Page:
Recently on ABC’s “This Week” a debate sparked regarding the media’s hand in helping Russia hack into the 2016 presidential election. The arguement involved former DNC chair Donna Brazile, former New Jersey governor Chris Christie, NPR’s Steve Inskeep and Washington bureau chief of The New York Times Elizabeth Bumiller.
Partial transcript as follows:
KARL: But let me ask you, this indictment makes it clear this was a Russian military intelligence operation that hacked these emails, and as you said it dominated the news for a good part of the campaign. Does the news media writ-large bear some of the responsibility?
KARL: Well, all of us.
CHRISTIE: You bet.
KARL: Over day after day…
KARL: Reported the substance and details of these emails that were stolen by…
BRAZILE: Blew it out of proportion. 184 times. What WikiLeaks did once they received the information is they used it strategically each day to shape the political narrative. And the media played it up. It was the only story. It was very difficult to break through the media once that became the story of the day. It was a very highly sophisticated cyberoperation that had to involve someone who understood how to shape this narrative.
BUMILLER: It’s certainly true. But what would you have the media do? Just say we’re not going to touch this.
BRAZILE: You should have said this information is from stolen hacked emails and the lives that you put at risk when this happened, the lives you put at risk when you used this information and weaponized it, it went right to the heart of what Mr. Putin was trying to do in our election.
CHRISTIE: Jon, let’s be candid. I was working on the other side from time to time.
BRAZILE: Wehn in hindsight.
CHRISTIE: But the point is that we live in a media culture today that only cares about getting whatever is new first. And the idea of what damage that may cause or not cause becomes a secondary or even tertiary concern.
And, you know, Donna is right, people were put at risk here in a way, because of the way this was played that was irresponsible. There should have been a lot more work done on this done before…
KARL: Well, the RNC was pushing this stuff out pretty…
INSKEEP: I want to agree with one word that Donald Brazile used. You talked about a narrative. If embarrassing information is out there about you, and there was embarrassing information about you, we got to report it. We can’t pretend it’s not there.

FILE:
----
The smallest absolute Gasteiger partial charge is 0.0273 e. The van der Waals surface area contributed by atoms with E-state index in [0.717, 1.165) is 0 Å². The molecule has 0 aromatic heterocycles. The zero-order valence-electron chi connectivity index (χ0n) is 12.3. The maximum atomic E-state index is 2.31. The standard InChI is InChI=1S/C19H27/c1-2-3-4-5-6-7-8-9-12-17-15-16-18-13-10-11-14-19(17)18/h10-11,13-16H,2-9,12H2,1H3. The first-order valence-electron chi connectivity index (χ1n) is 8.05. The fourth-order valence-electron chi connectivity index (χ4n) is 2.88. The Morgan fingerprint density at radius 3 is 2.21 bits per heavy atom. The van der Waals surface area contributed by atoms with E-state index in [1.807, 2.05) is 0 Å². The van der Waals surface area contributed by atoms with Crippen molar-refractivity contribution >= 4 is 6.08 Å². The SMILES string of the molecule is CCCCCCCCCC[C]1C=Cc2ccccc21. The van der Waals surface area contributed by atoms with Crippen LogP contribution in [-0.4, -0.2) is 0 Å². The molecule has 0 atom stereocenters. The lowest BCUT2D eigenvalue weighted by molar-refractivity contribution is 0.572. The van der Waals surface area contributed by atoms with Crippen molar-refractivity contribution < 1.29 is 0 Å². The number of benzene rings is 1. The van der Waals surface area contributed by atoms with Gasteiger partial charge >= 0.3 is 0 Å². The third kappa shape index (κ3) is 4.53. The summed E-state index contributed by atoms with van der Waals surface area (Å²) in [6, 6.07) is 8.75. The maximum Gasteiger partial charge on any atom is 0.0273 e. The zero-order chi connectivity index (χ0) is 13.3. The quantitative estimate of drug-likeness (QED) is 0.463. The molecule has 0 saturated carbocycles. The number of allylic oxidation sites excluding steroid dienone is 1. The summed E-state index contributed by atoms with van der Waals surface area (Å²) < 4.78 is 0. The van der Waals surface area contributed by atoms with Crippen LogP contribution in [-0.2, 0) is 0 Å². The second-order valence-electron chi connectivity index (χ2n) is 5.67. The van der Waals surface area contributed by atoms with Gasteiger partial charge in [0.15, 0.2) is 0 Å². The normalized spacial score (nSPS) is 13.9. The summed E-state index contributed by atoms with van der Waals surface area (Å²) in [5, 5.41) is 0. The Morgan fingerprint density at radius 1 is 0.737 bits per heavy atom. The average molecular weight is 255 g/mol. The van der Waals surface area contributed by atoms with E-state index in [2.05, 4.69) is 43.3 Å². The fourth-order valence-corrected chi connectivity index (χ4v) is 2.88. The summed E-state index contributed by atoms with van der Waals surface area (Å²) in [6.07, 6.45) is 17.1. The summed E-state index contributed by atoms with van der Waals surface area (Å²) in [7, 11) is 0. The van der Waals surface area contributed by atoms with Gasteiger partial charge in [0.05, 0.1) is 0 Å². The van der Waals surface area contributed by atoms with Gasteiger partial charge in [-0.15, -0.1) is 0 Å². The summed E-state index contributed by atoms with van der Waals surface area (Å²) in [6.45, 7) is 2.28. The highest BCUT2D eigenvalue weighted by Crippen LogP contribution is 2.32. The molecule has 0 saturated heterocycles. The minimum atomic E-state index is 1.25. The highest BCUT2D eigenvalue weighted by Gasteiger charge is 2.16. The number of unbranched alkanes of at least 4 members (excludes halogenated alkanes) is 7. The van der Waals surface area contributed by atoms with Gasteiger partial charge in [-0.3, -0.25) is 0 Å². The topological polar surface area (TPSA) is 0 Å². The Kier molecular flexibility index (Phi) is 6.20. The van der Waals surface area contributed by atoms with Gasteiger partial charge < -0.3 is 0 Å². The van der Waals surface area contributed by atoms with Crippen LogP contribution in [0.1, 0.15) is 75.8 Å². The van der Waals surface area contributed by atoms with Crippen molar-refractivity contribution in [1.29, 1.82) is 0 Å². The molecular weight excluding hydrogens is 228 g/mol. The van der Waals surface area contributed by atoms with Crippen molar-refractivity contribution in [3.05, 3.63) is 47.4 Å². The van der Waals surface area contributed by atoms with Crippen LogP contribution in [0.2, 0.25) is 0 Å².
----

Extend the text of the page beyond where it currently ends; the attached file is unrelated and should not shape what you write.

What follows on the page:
BRAZILE: But you got hacked information, because you had hacked stolen emails. You had half of my files. You didn’t have my whole files.
What Putin wanted to do, and it wasn’t personal — look, I understood it wasn’t personal, so I didn’t take it personally. That’s why I kept doing my job. And my job every day was to try to focus on the election.
But what your job was, was to say that these are hacked, stolen emails. And they came from a corrupted source. And you knew enough to say that but you didn’t do that.
INSKEEP: Well, there’s where I would agree with you is that the media should be careful about the narrative that they sketch and what is the story that’s being told.
CHRSITIE: It was given complete credibility.
INSKEEP: I would defend my news organization.
BUMILLER: And I would also say that the reason we know much about this is because of what we wrote, the story called “The Perfect Weapon” where we went through this. Eric Lipton, David Sanger, Scott Shane.
INSKEEP: I agree.
BUMILLER: The reason you know much about this — and knew about it so early was because of the reporting we did afterward and went through the entire narrative step by step.
BRAZILE: We worked with your reporters. And I appreciate the work that you guys did. I really do.
CHRISTIE: But remember one other thing, though, here is that that was all after the fact. But at the time you were playing this, the media was playing this at the time as if this was credible sourcing. And what Donna said is absolutely right, you had to know they didn’t have all of her emails. They just took the most embarrassing ones. And you can’t assess the credibility of somebody who is just part of a story, but the media banged her and a lot of other people in the Clinton campaign unfairly.
KARL: We have to take a break. We have to take a quick break. We will be back with more of the roundtable.